Music Review: Tord Gustavsen Ensemble at Merkin Hall

April 2nd, 2010

by Bijan Rezvani

Tord Gustavsen, 2007

Tord Gustavsen, 2007

On Wednesday night, Norwegian ECM pianist Tord Gustavsen led an ensemble of five musicians through a sublime program of European jazz.

The players here were Tore Brunborg on tenor and soprano sax, vocalist Kristin Asbjornsen, Mats Eilersten on bass, Jarle Vespestad on drums, and Tord Gustavsen on piano.

The group’s musical base lay in a cool, Bill Evans-related zone, but with an epic, tidal dynamic and flowing stylistic palette, incorporating folk melodies, bluesy orientations, cavernous textures, and sung poetry.

I’m usually not the biggest fan of jazz vocals, so I came to the show slightly apprehensive, but Kristin Asbjornsen’s gorgeous contributions raised the music to new heights of meaning and human emotion. Although there were a few effective moments of bluesey, American-style jazz singing, most of her work lent an ethereal feel, with evocative lyrics (such as W.H. Auden’s “Lullaby,”) and wordless passages of reverb-drenched vocal atmospheres.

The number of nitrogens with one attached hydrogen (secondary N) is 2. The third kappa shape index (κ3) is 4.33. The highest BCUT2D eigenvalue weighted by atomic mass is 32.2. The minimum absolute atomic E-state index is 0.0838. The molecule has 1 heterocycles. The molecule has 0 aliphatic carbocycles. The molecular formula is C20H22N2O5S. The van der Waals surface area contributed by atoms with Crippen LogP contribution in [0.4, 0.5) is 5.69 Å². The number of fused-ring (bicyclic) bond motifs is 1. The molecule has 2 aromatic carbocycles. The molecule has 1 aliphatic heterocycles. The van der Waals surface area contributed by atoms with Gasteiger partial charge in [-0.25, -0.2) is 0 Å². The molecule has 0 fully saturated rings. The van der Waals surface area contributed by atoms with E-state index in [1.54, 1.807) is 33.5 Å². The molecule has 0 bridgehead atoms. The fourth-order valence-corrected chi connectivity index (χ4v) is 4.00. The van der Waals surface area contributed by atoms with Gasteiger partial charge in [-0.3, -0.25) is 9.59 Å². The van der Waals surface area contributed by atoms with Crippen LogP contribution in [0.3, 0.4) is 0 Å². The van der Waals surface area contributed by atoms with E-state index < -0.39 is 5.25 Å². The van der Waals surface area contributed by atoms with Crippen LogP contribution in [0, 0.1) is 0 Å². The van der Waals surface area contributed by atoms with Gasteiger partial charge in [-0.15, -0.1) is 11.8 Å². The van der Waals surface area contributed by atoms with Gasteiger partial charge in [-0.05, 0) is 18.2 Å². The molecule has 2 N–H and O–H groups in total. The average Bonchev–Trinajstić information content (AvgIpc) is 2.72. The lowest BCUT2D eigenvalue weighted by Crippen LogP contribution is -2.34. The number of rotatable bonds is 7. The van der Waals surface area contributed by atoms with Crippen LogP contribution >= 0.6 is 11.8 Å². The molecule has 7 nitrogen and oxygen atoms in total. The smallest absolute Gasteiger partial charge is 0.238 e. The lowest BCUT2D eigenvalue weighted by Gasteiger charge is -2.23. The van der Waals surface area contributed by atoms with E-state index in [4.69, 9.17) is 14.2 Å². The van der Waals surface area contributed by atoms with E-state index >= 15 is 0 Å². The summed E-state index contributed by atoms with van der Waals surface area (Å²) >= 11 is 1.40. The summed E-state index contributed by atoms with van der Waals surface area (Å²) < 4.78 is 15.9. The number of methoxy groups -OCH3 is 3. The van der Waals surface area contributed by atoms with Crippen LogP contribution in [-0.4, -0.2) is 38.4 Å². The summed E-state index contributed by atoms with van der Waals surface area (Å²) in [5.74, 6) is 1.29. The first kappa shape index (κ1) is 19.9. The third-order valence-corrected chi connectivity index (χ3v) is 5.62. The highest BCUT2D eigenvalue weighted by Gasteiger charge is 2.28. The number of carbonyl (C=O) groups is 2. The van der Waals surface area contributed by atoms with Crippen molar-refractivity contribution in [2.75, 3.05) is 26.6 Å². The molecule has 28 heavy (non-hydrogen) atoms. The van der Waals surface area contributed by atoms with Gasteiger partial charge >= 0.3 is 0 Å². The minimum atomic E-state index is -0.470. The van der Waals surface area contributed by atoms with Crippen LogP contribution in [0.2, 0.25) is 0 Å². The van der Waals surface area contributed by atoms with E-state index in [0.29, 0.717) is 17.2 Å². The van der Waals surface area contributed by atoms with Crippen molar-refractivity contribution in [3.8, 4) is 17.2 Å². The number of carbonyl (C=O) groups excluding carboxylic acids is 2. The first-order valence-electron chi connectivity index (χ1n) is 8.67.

Tore Brunborg’s tiny saxes lent the ensemble an airy, ethereal haze missing from Gustavsen’s outstanding trio recordings, and Mats Eilersten played inventive bass lines including a surprising solo song transition.

Drummer Jarle Vespestad of Supersilent showcased his supremely delicate touch, letting tiny cymbal gestures build into rich sonic textures.

Tord Gustavsen was, of course, the backbone, and the only performer to play on every song (the program featured various combinations of these players). He elegantly slid from the seductive, contemplative lines of “Being There” to syncopated stabs of improv ecstasy. Gustavsen played with a devoted emotion that led his group to do the same.

The ensemble sounded full and beautiful in the hall. Their current album title track “Restored, Returned,” which I questioned on the recording (and now enjoy most), was simply fabulous live, an immense, anthemic crescendo of everything the group had to offer.

My personal experience and connection with the music may mean more than any comments I can offer about the individual musicians.

The concert led me through a range of strong emotions, the clearest of which was simply joy. I’ll definitely check out Gustavsen’s group the next opportunity I get and recommend that anybody who loves this music do the same.

Next Week: Escape from New York
(although if I were in NYC this weekend I’d definitely be checking out Claro Intelecto and Samuli Kemppi @ Love)

Image by Wikimedia Commons contributor Sheldon Levy.